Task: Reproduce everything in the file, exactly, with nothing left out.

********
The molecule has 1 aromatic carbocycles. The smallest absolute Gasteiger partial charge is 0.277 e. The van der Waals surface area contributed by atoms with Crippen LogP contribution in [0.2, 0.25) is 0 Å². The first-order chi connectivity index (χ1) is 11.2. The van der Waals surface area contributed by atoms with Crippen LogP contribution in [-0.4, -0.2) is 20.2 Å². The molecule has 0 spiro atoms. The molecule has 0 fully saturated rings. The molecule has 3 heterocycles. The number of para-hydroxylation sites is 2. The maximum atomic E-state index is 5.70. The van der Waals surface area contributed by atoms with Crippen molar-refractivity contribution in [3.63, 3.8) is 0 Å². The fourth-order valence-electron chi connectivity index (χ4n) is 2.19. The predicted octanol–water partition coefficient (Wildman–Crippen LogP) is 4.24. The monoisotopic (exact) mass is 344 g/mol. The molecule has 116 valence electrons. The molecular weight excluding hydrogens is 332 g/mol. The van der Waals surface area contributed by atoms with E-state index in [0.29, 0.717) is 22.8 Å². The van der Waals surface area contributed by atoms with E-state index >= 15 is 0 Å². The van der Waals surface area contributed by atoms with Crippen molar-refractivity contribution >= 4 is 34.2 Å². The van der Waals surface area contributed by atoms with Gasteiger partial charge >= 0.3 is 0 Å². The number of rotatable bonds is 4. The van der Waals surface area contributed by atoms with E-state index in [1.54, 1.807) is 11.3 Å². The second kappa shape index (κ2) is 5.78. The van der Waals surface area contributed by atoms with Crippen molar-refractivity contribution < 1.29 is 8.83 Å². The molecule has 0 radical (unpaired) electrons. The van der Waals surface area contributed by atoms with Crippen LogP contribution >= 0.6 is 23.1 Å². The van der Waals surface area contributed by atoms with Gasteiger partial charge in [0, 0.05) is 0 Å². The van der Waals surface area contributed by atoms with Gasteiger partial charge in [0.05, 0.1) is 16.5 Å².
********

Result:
The molecule has 1 aromatic carbocycles. The smallest absolute Gasteiger partial charge is 0.277 e. The van der Waals surface area contributed by atoms with Crippen LogP contribution in [0.2, 0.25) is 0 Å². The first-order chi connectivity index (χ1) is 11.2. The van der Waals surface area contributed by atoms with Crippen LogP contribution in [-0.4, -0.2) is 20.2 Å². The molecule has 0 spiro atoms. The molecule has 0 fully saturated rings. The molecule has 3 heterocycles. The number of para-hydroxylation sites is 2. The maximum atomic E-state index is 5.70. The van der Waals surface area contributed by atoms with Crippen molar-refractivity contribution in [3.63, 3.8) is 0 Å². The fourth-order valence-electron chi connectivity index (χ4n) is 2.19. The predicted octanol–water partition coefficient (Wildman–Crippen LogP) is 4.24. The monoisotopic (exact) mass is 344 g/mol. The molecule has 116 valence electrons. The molecular weight excluding hydrogens is 332 g/mol. The van der Waals surface area contributed by atoms with E-state index in [0.29, 0.717) is 22.8 Å². The van der Waals surface area contributed by atoms with E-state index >= 15 is 0 Å². The van der Waals surface area contributed by atoms with Crippen molar-refractivity contribution >= 4 is 34.2 Å². The van der Waals surface area contributed by atoms with Gasteiger partial charge >= 0.3 is 0 Å². The number of rotatable bonds is 4. The van der Waals surface area contributed by atoms with E-state index in [1.54, 1.807) is 11.3 Å². The second kappa shape index (κ2) is 5.78. The van der Waals surface area contributed by atoms with Crippen molar-refractivity contribution < 1.29 is 8.83 Å². The molecule has 0 radical (unpaired) electrons. The van der Waals surface area contributed by atoms with Crippen LogP contribution >= 0.6 is 23.1 Å². The van der Waals surface area contributed by atoms with Gasteiger partial charge in [0, 0.05) is 0 Å². The van der Waals surface area contributed by atoms with Gasteiger partial charge in [0.05, 0.1) is 16.5 Å².